• IPA(key): /on(ˀ)ər/, [ɔnɐ], [ɔnˀɐ] or (as an adverb or at the end of a phrase) IPA(key): /onˀər/, [ˈɔnˀɐ]

Preposition

under

  1. under
  2. underneath
  3. below
  4. during

Adverb

under

  1. under

Etymology 2

From Old Norse undr, from Proto-Germanic *wundrą, cognate with English wonder, German Wunder.

Pronunciation

  • IPA(key): /onˀər/, [ˈɔnˀɐ]

Noun

under n (singular definite underet, plural indefinite undere)

  1. wonder
  2. marvel
  3. miracle
Inflection
Related terms
  • underfuld
  • underlig
  • undre
  • vidunder

Etymology 3

Clipping of underdel or underside.

Pronunciation

  • IPA(key): /onər/, [ˈɔnɐ]

Noun

under c (singular definite underen, plural indefinite undere)

  1. bottom (part)
Declension

Etymology 4

See the etymology of the corresponding lemma form.

Pronunciation

  • IPA(key): /onər/, [ˈɔnɐ]

Verb

under

  1. present tense of unde

Latin

Verb

under

  1. first-person singular present passive subjunctive of undō

Middle English

Alternative forms

  • vnder, onder

Etymology

From Old English under, from Proto-West Germanic *undar, from Proto-Germanic *under.

Preposition

under

  1. under
  2. among

Descendants

  • English: under
  • Scots: unner
  • Yola: unnere

References

  • “under, prep.”, in MED Online, Ann Arbor, Mich.: University of Michigan, 2007.

Norwegian Bokmål

Pronunciation

  • IPA(key): /ˈʉ̂nːəɾ/, /ˈʉ̂ndəɾ/
  • Predominantly silent d in the preposition, pronounced /d/ in the noun; but individual speakers may deviate.

Etymology 1

From Old Norse undir, from Proto-Germanic *under.

Preposition

under

  1. below; beneath
  2. during
  3. under
Derived terms
  • oppunder
  • under-
  • underveis

Etymology 2

From Old Norse undr, from Proto-Germanic *wundrą, from Proto-Indo-European *wenh₁- (to wish for, desire, strive for, win, love).

Noun

under n (definite singular underet or undret, indefinite plural under or undere or undre, definite plural undera or underne or undra or undrene)

  1. wonder, marvel, miracle
Derived terms
  • underfull
  • underverk
  • vidunder

References

  • “under” in The Bokmål Dictionary.

Norwegian Nynorsk

Alternative forms

  • poinni (dialectal)

Pronunciation

  • IPA(key): /ˈʉndər/

Etymology 1

From Old Norse undir, from Proto-Germanic *under. Akin to English under.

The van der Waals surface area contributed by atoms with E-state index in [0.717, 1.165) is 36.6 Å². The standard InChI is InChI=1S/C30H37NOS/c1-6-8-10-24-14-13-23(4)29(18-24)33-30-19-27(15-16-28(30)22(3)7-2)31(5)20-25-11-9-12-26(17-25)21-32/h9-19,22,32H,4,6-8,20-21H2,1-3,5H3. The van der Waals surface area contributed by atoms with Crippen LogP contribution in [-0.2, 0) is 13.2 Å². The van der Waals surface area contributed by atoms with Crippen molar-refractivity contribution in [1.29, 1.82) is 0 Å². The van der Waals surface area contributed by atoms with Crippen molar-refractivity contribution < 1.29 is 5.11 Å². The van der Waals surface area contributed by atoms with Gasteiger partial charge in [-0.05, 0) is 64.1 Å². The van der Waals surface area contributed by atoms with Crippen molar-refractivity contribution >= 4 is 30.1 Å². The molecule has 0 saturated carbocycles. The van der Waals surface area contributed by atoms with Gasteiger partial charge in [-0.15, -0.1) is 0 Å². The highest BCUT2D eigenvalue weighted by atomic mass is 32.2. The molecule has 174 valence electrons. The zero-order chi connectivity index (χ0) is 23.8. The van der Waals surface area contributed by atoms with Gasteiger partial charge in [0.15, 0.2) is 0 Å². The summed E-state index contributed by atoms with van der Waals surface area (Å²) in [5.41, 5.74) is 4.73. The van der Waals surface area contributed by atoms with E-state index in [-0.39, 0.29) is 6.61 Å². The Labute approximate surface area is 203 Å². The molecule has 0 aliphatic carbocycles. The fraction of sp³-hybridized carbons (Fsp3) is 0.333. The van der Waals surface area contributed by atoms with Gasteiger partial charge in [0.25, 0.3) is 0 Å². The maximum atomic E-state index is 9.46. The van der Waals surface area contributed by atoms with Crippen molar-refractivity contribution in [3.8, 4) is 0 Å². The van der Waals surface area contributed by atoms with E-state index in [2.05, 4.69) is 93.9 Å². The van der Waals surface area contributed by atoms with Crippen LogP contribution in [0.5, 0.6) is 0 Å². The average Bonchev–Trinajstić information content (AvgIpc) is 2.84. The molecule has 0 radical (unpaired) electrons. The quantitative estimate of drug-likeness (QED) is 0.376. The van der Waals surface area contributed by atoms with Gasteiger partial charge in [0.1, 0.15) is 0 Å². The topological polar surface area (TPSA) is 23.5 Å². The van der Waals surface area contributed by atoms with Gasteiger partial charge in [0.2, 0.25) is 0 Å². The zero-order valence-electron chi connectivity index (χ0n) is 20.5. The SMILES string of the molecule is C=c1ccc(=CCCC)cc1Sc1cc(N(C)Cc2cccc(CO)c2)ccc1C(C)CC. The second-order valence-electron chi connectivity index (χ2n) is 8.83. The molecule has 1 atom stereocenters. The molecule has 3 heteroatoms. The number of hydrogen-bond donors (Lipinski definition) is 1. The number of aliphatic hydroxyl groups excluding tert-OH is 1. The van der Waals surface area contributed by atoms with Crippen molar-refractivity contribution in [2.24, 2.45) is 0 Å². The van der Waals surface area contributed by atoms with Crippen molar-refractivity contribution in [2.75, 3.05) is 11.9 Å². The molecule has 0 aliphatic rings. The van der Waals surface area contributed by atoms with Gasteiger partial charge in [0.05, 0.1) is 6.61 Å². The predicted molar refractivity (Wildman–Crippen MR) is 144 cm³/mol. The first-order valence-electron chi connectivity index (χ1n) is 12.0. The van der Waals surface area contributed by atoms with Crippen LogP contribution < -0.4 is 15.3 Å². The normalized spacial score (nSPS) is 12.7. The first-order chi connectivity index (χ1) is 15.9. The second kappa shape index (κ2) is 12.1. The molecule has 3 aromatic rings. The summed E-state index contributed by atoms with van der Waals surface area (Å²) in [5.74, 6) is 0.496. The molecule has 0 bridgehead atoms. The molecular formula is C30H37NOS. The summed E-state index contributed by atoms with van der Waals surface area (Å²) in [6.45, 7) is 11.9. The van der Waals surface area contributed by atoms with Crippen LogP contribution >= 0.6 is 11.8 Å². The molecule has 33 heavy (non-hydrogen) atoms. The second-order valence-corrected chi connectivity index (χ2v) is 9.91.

Preposition

under

  1. below, beneath, under
  2. during
Derived terms
  • oppunder
  • under-

Etymology 2

From Old Norse undr, from Proto-Germanic *wundrą, from Proto-Indo-European *wenh₁- (to wish for, desire, strive for, win, love). Akin to English wonder.

Noun

under n (definite singular underet, indefinite plural under, definite plural undera)

  1. wonder, marvel, miracle
Derived terms
  • underverk

References

  • “under” in The Nynorsk Dictionary.

Old Dutch

Preposition

under

  1. under

References

  • Altniederfränkischer Psalm 63

Old English

Etymology

From Proto-West Germanic *undar, from Proto-Germanic *under. Compare Old Saxon undar, Old High German untar.

Pronunciation

  • IPA(key): /ˈun.der/

Preposition

under

  1. under
  2. among

Descendants

  • Middle English: under, vnder, onder
    • English: under
    • Scots: unner
    • Yola: unnere

Old Swedish

Etymology

From Old Norse undr, from Proto-Germanic *wundrą.

Noun

under n

  1. wonder, miracle
  2. wonderment, awe, marvel

Declension

Descendants

  • Swedish: under

Swedish

Pronunciation

  • IPA(key): /ˈɵndɛr/

Etymology 1

From Old Swedish undir, from Old Norse undir, from Proto-Germanic *under.

Preposition

under

  1. under; below; beneath
  2. during, at the same time as
Related terms
  • underskatta
  • undertag

Etymology 2

From Old Swedish under, from Old Norse undr, from Proto-Germanic *wundrą, from Proto-Indo-European *wenh₁- (to wish for, desire, strive for, win, love).

Noun

under n

  1. wonder, miracle
Declension
Derived terms
  • underbarn
  • vidunder

See also

  • på under
  • under tiden

References

  • under in Svensk ordbok (SO)
  • under in Svenska Akademiens ordlista (SAOL)
  • under in Svenska Akademiens ordbok (SAOB)

Anagrams

  • runde, undre